NAICU Washington Update

National Democrats Release Draft Party Platform; Clinton Announces Higher Education Proposals

July 13, 2016

Within days of each other, the National Democratic Party and Hillary Clinton, the presumptive Democratic nominee for President, both announced their priorities for higher education.

2016 Democratic Party Platform

In preparation for its national convention (July 25-28 in Philadelphia, PA), the Democratic Party released a draft 2016 Party Platform covering nearly all aspects of the Party’s public policy agenda, from global terrorism to domestic health and environmental issues.

In addressing the Party’s vision for higher education policy (pages 20-22 of the Platform), national Democrats call for “bold new investments from the federal government, coupled with states reinvesting in higher education and colleges holding the line on costs.” The plan calls for free community college, as well as the preservation and protection of minority-serving institutions.

On the issue of student debt, the platform envisions allowing all borrowers to refinance their loans at lower interest rates, simplifying and expanding access to the income-based loan repayment programs, cutting interest rates for future borrowers, holding lenders and servicers accountable, and permitting students to have student loans discharged in bankruptcy.

Finally, the agenda targets for-profit colleges, promising to crack down on fraud, abuse, and deceptive practices within the sector by strengthening the gainful employment rules and other regulatory actions.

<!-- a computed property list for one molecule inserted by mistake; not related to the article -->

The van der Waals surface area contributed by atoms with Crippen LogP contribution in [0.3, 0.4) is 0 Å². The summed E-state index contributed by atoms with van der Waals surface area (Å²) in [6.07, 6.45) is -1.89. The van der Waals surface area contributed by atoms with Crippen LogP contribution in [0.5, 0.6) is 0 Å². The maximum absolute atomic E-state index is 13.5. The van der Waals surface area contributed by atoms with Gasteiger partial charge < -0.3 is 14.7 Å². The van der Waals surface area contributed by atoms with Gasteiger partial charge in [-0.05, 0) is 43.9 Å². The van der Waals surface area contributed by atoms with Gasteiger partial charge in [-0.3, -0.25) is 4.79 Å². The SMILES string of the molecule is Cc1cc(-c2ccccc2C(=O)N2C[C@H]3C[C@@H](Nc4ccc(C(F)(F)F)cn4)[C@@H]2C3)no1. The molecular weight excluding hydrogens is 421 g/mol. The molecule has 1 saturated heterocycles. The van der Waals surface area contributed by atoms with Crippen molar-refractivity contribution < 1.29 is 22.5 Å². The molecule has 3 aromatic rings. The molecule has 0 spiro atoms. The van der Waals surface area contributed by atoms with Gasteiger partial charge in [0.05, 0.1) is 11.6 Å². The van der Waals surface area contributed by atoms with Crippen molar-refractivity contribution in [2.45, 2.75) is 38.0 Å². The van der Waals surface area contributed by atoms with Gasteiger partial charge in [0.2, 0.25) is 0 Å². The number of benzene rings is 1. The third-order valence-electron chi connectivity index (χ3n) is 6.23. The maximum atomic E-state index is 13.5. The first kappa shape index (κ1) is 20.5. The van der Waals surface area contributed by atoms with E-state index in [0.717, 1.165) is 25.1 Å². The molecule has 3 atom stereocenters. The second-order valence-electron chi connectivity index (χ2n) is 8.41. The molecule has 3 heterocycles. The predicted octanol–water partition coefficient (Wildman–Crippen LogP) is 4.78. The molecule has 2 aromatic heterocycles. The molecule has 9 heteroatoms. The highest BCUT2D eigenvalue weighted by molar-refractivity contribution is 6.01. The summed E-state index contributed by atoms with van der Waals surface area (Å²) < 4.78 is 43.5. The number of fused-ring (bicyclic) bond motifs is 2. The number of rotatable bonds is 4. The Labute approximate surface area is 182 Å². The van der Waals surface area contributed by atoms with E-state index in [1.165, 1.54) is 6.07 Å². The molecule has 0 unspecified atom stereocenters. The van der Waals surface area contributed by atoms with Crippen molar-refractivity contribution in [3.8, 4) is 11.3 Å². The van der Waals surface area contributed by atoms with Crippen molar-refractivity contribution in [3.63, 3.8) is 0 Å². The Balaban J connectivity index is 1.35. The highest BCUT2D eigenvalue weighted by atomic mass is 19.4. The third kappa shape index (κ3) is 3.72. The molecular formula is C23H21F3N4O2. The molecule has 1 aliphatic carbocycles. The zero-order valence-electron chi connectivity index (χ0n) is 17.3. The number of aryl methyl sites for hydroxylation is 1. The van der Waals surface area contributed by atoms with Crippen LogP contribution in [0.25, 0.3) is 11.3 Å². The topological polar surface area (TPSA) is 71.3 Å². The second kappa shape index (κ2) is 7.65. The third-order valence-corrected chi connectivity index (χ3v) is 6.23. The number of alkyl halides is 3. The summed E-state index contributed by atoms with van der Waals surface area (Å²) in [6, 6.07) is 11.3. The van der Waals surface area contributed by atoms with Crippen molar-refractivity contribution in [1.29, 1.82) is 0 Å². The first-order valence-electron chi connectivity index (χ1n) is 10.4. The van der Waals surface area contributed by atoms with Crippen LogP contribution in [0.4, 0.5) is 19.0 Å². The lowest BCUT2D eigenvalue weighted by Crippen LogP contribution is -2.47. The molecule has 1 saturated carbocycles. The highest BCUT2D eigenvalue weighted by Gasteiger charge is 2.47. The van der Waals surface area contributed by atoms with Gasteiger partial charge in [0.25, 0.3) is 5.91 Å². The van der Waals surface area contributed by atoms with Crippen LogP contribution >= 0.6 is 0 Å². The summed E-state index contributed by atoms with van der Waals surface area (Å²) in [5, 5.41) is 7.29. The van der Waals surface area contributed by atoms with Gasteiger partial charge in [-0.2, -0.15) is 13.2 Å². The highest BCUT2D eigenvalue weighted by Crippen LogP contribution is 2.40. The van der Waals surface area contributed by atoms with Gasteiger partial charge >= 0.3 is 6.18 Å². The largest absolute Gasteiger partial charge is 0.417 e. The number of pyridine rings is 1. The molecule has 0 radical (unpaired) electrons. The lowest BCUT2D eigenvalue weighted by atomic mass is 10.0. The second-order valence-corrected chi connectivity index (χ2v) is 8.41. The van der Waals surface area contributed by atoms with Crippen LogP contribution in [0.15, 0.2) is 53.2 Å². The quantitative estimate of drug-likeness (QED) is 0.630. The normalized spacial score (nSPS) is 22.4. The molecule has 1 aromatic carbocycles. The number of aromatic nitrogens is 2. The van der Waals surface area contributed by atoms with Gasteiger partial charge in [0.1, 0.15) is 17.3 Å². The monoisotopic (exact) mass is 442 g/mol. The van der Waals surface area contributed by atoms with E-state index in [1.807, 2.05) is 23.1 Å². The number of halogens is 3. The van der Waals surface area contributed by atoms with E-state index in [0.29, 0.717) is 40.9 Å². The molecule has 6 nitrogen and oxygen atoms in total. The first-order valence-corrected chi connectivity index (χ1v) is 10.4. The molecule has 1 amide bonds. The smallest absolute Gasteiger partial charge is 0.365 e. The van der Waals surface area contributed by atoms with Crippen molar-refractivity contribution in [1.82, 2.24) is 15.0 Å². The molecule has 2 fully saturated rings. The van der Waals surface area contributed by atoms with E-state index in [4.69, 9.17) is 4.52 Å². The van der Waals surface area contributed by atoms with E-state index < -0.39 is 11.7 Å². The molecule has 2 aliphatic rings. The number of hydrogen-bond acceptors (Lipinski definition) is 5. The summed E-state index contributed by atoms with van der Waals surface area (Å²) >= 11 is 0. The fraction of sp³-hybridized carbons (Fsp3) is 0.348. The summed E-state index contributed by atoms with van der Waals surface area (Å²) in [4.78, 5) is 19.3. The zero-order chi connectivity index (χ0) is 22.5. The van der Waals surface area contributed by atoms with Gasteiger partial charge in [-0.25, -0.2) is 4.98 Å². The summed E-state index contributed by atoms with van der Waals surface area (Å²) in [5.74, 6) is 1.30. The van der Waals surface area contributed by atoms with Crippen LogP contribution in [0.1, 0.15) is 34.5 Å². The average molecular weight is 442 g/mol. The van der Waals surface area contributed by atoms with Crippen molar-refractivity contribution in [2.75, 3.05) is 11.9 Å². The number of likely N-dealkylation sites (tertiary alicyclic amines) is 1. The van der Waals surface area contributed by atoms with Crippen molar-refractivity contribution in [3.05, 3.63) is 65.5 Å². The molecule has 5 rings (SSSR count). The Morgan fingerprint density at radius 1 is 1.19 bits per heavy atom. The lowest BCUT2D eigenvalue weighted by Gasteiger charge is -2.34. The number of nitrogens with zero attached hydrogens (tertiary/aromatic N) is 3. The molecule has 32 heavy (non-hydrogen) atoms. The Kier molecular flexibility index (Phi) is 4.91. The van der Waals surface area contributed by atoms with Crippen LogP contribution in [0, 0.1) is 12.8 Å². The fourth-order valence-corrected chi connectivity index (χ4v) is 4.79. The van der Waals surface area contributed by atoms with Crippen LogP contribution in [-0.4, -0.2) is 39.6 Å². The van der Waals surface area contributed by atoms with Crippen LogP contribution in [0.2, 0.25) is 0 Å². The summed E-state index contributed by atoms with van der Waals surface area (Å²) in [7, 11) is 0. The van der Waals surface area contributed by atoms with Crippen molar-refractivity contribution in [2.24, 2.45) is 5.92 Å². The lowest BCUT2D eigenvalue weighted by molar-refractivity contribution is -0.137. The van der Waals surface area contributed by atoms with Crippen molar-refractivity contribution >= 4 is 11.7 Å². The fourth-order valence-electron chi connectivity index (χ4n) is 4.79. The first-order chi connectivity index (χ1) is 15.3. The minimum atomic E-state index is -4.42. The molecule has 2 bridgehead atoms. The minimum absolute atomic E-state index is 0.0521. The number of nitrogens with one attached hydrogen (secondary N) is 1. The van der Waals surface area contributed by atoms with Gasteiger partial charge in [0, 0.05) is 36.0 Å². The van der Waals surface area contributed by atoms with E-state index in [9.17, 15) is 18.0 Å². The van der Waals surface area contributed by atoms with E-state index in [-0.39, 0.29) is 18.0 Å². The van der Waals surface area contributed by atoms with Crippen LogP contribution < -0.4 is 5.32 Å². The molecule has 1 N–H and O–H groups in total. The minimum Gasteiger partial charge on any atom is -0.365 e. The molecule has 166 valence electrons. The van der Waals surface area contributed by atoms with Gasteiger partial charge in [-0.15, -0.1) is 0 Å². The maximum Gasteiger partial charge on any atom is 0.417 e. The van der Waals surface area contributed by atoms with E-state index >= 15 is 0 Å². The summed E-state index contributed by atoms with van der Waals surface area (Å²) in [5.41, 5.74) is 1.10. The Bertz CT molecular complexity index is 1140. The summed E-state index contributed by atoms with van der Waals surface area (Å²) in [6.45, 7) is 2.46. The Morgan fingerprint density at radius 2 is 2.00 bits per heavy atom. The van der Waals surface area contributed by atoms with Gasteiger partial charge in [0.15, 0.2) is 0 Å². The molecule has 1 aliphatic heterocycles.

Clinton Higher Education Proposals

While the 2016 Party Platform does not reference free public college for bachelor’s degree-awarding institutions, Clinton recently announced a proposal to make all in-state public colleges and universities tuition-free for students and families making less than $125,000 per year. According to the Clinton campaign, more than 80% of families would benefit from this plan, which is estimated to cost $450 billion over ten years, a figure that has not been independently analyzed.

Of particular note, Clinton’s plan retains a $25 billion funding stream to provide aid to private, nonprofit colleges (with a particular focus on “Historically Black Colleges and Universities, Minority Serving Institutions and other low-cost, modest-endowment private schools”) that are enrolling high percentages of Pell Grant recipients. The details on this part of the plan are lacking.

Additionally, the plan calls for a three-month moratorium on all student loan payments in order to allow borrowers to refinance at lower interest rates and/or enroll in the income-based repayment programs.

Clinton also announced a plan allowing startup business founders, and their early employees, to defer student debt payment for up to three years. It includes loan forgiveness of up to $17,500 for “young innovators” who provide “social enterprises that provide measurable social impact and benefit,” or who launch their new businesses in distressed communities.

Clinton’s new higher education policy proposals are a nod toward the campaign ideas put forth by Sen. Bernie Sanders (I-VT), who had previously called for free public college for all. Earlier in the spring, Clinton had proposed a more nuanced “New College Compact,” which called for families to make an “affordable and realistic family contribution” to finance the pursuit of a college degree. While the plan had called for “debt-free” public college, she had stopped short of calling for the complete subsidization of state colleges by the federal government, and had not previously identified specific income thresholds for the plan.

MORE News from NAICU